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That was the feeling as about 100 students turned up at Otago Polytechnic yesterday, to help make thousands of black ribbons as a fundraiser for victims of Friday's mass shooting in Christchurch.
Each gave an hour or more of their time, helping put together the ribbons to be given out - in return for a donation - across Dunedin in the coming week.
And there with the students, wanting to do something to say thank you, was former Iraqi citizen Maisoon Khalil, who now lives in Dunedin.
Ms Khalil, a Muslim, arrived with enough food to fill a table - and feed all the student volunteers - and planned to order pizzas later in the day.
She told the Otago Daily Times she "had to do something'' too, and wanted to show her support for those helping her community.
"We are still shocked. It is unexpected in New Zealand, because it's such a nice and quiet and peaceful place.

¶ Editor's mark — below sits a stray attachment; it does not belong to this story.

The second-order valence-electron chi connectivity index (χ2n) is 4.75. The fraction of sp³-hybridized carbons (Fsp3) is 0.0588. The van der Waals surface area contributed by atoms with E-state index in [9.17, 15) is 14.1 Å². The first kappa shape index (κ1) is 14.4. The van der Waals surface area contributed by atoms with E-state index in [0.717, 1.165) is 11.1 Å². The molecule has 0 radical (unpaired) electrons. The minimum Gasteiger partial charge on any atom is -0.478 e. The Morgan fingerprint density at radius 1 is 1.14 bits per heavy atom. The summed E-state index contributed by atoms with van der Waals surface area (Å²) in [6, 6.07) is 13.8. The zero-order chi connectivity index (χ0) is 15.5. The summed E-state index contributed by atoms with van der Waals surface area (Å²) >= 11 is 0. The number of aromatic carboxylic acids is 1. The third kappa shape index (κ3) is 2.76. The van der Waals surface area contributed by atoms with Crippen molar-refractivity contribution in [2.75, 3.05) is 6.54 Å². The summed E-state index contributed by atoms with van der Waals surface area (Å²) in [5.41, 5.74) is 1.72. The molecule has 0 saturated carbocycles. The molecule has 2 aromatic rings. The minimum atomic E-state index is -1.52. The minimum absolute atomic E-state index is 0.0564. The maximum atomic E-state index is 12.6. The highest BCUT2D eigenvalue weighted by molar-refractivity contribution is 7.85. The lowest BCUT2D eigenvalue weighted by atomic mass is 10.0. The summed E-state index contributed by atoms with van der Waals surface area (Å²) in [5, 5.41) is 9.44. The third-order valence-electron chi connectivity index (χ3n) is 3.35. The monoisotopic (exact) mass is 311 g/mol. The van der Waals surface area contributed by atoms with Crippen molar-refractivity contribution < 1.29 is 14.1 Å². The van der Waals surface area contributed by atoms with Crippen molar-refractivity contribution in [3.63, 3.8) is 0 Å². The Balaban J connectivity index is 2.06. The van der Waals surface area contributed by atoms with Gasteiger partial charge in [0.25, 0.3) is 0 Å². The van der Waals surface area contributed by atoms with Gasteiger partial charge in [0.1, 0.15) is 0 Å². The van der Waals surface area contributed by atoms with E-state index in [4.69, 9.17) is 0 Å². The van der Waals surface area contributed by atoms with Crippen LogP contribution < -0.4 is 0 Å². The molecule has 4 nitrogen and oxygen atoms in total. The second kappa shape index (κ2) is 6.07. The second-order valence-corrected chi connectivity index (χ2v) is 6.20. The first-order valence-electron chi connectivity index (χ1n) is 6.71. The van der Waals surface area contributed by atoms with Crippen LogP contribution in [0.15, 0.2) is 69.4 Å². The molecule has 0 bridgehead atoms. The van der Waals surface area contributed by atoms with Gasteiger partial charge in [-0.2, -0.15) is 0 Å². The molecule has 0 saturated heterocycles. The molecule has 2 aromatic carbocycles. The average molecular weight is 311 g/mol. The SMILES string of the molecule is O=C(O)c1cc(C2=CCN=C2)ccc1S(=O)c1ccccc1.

"We appreciate what New Zealanders are doing. They exceeded our expectations, handling such a thing.''
Among those helping make ribbons were students Katie Ryan (18) and Yelin Seo (19), who both said they could not afford to donate money but could give their time for such a worthy cause.
"I feel like it's so important to protect the Muslim community right now, and care for anyone you know in that community, in any way you can,'' Miss Ryan said.
Event organiser Olivia Churchman, a polytechnic student, said the aim was to make 5000 ribbons to distribute this week.
Funds raised would be donated to the Christchurch Muslim Trust Fund, she said.
"We were affected by it ... This is probably the closest thing we can do to feel like we are helping,'' he said.
Ms Khalil, who works at the University of Otago, said she and her family came to New Zealand in 2001, moving from Christchurch to Dunedin in 2009.
She had been impressed by the warmth of the country's welcome for her family and refugees from across the world.
"We will never ever forget, because of this incident, what New Zealand has done with refugees. No. We have to stick together.''